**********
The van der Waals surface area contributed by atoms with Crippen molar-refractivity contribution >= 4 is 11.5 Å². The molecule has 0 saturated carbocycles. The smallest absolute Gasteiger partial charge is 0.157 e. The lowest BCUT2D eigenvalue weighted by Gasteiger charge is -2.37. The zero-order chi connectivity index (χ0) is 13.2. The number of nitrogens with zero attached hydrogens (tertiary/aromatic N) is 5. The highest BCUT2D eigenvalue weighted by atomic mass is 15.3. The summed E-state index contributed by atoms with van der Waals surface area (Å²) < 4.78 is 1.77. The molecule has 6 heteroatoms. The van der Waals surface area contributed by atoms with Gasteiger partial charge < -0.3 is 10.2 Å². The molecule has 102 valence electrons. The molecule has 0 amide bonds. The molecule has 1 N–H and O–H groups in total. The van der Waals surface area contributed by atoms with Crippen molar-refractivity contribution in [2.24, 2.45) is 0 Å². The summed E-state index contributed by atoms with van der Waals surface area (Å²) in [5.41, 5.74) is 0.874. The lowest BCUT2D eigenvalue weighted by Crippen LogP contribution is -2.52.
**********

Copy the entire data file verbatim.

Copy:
The van der Waals surface area contributed by atoms with Crippen molar-refractivity contribution >= 4 is 11.5 Å². The molecule has 0 saturated carbocycles. The smallest absolute Gasteiger partial charge is 0.157 e. The lowest BCUT2D eigenvalue weighted by Gasteiger charge is -2.37. The zero-order chi connectivity index (χ0) is 13.2. The number of nitrogens with zero attached hydrogens (tertiary/aromatic N) is 5. The highest BCUT2D eigenvalue weighted by atomic mass is 15.3. The summed E-state index contributed by atoms with van der Waals surface area (Å²) < 4.78 is 1.77. The molecule has 6 heteroatoms. The van der Waals surface area contributed by atoms with Gasteiger partial charge < -0.3 is 10.2 Å². The molecule has 102 valence electrons. The molecule has 0 amide bonds. The molecule has 1 N–H and O–H groups in total. The van der Waals surface area contributed by atoms with Crippen molar-refractivity contribution in [2.24, 2.45) is 0 Å². The summed E-state index contributed by atoms with van der Waals surface area (Å²) in [5.41, 5.74) is 0.874. The lowest BCUT2D eigenvalue weighted by Crippen LogP contribution is -2.52.